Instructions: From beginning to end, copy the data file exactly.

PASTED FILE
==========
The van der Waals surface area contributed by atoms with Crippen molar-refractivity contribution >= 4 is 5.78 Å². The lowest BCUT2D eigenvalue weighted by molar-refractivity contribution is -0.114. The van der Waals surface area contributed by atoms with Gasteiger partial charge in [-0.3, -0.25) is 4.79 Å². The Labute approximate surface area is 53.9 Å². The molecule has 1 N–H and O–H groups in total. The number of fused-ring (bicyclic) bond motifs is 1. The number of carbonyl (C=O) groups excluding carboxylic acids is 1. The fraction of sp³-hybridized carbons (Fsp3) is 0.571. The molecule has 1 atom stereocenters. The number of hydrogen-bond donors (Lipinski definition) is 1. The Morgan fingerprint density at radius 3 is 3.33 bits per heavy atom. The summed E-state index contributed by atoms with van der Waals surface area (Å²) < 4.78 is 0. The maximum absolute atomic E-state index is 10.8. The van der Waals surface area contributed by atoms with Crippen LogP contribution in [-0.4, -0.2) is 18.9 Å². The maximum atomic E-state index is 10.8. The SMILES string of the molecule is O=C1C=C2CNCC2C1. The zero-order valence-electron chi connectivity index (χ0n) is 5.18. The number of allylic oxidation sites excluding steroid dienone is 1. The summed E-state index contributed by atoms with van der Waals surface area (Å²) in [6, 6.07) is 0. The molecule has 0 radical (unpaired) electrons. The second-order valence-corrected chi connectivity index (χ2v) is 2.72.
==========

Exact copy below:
The van der Waals surface area contributed by atoms with Crippen molar-refractivity contribution >= 4 is 5.78 Å². The lowest BCUT2D eigenvalue weighted by molar-refractivity contribution is -0.114. The van der Waals surface area contributed by atoms with Gasteiger partial charge in [-0.3, -0.25) is 4.79 Å². The Labute approximate surface area is 53.9 Å². The molecule has 1 N–H and O–H groups in total. The number of fused-ring (bicyclic) bond motifs is 1. The number of carbonyl (C=O) groups excluding carboxylic acids is 1. The fraction of sp³-hybridized carbons (Fsp3) is 0.571. The molecule has 1 atom stereocenters. The number of hydrogen-bond donors (Lipinski definition) is 1. The Morgan fingerprint density at radius 3 is 3.33 bits per heavy atom. The summed E-state index contributed by atoms with van der Waals surface area (Å²) < 4.78 is 0. The maximum absolute atomic E-state index is 10.8. The van der Waals surface area contributed by atoms with Crippen LogP contribution in [-0.4, -0.2) is 18.9 Å². The maximum atomic E-state index is 10.8. The SMILES string of the molecule is O=C1C=C2CNCC2C1. The zero-order valence-electron chi connectivity index (χ0n) is 5.18. The number of allylic oxidation sites excluding steroid dienone is 1. The summed E-state index contributed by atoms with van der Waals surface area (Å²) in [6, 6.07) is 0. The molecule has 0 radical (unpaired) electrons. The second-order valence-corrected chi connectivity index (χ2v) is 2.72.